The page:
Sometimes a series can be well known for one specific aspect or character and anime is no exception from this. In the case of a certain anime called Mirai Nikki, now called Future Diary in North America, a lot of focus was placed not only on the story itself, but the female lead known as Yuno Gasai. Now, with an English dub accompanying the release from FUNimation, does Future Diary: Part 1 manage to translate well to English shores?
In school it is hard to be popular and while there are kids who still manage to make a few friends here and there, there are others that simply stop trying and try to coast through their teenage years as a simple observer. Yukiteru Amano, also known as Yuki, was one such observer. Outside of being rather skilled with darts, Yuki barely interacted with the world around him and rarely spoke to anyone. Instead he buried himself in his cell phone where he wrote various diary entries talking about the various things that he saw that day.
Well… to say that Yuki had no friends would be a bit of a lie, considering he does have two imaginary friends named Deus and Murmur. The only thing is, these two are not imaginary and they suddenly decide to give Yuki the ability to predict the future through the use of his cell phone. Thinking that this is a gift from a god, Yuki begins to abuse his knowledge of all the future events occurring around him to ace tests, avoid bullies and become a star at his school.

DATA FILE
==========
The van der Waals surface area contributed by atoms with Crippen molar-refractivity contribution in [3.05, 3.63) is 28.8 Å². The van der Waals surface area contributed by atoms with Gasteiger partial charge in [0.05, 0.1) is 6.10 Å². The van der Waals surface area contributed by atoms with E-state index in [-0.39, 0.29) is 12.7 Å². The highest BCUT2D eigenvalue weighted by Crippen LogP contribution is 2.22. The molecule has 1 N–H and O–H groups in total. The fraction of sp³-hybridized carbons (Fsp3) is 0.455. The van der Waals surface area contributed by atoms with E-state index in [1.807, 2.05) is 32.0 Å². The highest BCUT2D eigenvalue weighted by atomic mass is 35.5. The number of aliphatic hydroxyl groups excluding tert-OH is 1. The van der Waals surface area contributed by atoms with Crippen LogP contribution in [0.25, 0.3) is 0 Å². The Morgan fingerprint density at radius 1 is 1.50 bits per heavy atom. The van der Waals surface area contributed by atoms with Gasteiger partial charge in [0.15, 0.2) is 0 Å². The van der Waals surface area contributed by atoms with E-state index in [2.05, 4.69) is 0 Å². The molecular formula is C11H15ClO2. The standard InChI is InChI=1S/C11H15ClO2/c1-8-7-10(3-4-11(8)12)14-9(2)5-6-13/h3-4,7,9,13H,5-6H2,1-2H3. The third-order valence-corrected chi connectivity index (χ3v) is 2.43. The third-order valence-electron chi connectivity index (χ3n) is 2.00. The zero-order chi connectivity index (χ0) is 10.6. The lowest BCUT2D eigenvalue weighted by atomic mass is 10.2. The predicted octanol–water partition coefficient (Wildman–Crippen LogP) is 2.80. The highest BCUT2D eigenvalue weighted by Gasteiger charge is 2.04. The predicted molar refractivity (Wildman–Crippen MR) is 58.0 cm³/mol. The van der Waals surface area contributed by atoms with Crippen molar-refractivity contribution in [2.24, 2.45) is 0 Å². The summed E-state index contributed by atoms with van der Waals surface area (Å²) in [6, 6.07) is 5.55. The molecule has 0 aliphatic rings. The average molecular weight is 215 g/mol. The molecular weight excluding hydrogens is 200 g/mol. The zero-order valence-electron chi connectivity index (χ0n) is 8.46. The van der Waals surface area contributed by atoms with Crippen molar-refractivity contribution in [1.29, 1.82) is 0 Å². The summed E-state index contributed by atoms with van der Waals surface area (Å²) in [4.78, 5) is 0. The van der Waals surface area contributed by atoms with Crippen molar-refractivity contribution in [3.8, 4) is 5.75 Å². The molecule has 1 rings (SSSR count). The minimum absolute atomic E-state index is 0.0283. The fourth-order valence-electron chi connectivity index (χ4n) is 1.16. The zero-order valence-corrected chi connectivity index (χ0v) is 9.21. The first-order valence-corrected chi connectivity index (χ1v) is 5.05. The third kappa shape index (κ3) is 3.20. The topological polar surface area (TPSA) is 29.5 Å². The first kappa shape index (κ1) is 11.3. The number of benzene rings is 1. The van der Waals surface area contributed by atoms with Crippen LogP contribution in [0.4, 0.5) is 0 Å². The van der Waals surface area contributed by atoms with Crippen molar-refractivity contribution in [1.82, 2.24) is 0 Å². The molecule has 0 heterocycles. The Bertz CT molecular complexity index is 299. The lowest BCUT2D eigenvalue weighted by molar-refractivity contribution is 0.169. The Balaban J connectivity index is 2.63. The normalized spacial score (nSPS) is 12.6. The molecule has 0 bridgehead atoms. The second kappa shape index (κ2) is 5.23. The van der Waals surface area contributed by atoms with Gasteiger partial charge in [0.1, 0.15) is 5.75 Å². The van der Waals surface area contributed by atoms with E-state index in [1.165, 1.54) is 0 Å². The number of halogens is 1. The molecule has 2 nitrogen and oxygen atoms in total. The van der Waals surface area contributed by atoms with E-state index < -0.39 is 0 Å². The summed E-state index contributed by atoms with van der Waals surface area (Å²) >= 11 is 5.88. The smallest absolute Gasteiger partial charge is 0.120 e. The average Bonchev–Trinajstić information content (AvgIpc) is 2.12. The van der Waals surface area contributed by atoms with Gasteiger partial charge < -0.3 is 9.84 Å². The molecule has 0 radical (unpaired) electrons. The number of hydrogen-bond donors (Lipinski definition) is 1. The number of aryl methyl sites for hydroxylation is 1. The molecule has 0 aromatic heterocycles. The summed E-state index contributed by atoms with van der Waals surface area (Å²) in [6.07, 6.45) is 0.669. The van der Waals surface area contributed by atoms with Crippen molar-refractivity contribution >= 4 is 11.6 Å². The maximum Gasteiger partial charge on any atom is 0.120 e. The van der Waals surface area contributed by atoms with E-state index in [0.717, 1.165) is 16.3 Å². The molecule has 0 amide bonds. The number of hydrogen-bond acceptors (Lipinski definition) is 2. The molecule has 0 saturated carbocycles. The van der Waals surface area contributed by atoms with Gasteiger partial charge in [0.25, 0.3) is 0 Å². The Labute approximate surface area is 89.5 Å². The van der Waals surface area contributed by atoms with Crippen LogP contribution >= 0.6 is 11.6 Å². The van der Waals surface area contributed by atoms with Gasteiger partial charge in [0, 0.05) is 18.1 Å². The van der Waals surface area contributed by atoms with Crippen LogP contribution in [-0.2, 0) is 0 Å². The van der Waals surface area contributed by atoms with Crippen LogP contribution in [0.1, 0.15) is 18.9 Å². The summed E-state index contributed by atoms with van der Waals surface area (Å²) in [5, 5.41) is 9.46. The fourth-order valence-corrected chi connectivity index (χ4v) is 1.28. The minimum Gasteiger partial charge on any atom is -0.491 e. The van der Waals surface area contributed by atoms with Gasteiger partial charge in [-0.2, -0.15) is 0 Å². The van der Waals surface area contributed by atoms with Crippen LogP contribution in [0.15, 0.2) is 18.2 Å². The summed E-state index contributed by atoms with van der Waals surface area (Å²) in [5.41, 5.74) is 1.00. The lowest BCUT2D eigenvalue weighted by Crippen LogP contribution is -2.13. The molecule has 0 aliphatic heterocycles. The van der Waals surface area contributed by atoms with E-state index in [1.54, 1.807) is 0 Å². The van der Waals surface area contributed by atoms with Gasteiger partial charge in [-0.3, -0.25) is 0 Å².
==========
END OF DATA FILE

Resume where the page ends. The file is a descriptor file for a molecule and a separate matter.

However when he notices that one of his classmates, a girl named Yuno Gasai, appears to know Murmur, Yuki notices that his cell phone’s diary entries have changed and he is now set to be killed by a serial killer, resulting in a DEAD END. The girl who appeared to have knowledge of his diary and of Murmur appears before him, revealing that she too has a diary and will do anything she can to protect him. After managing to thwart the attempt on Yuki’s life, Deus reveals the true nature of the diaries.
Deus is the God of Time and Space and he has selected twelve diary users to participate in a survival game where the only goal is to be the last one standing. After killing or destroying the diaries of the other eleven diary users, the winner will become the new God to replace the soon to disappear Deus. After revealing this news to the other diary users, Deus states to the group that Yuki, the First, is his favorite for the game, instantly making him a target for the rest of the diary users.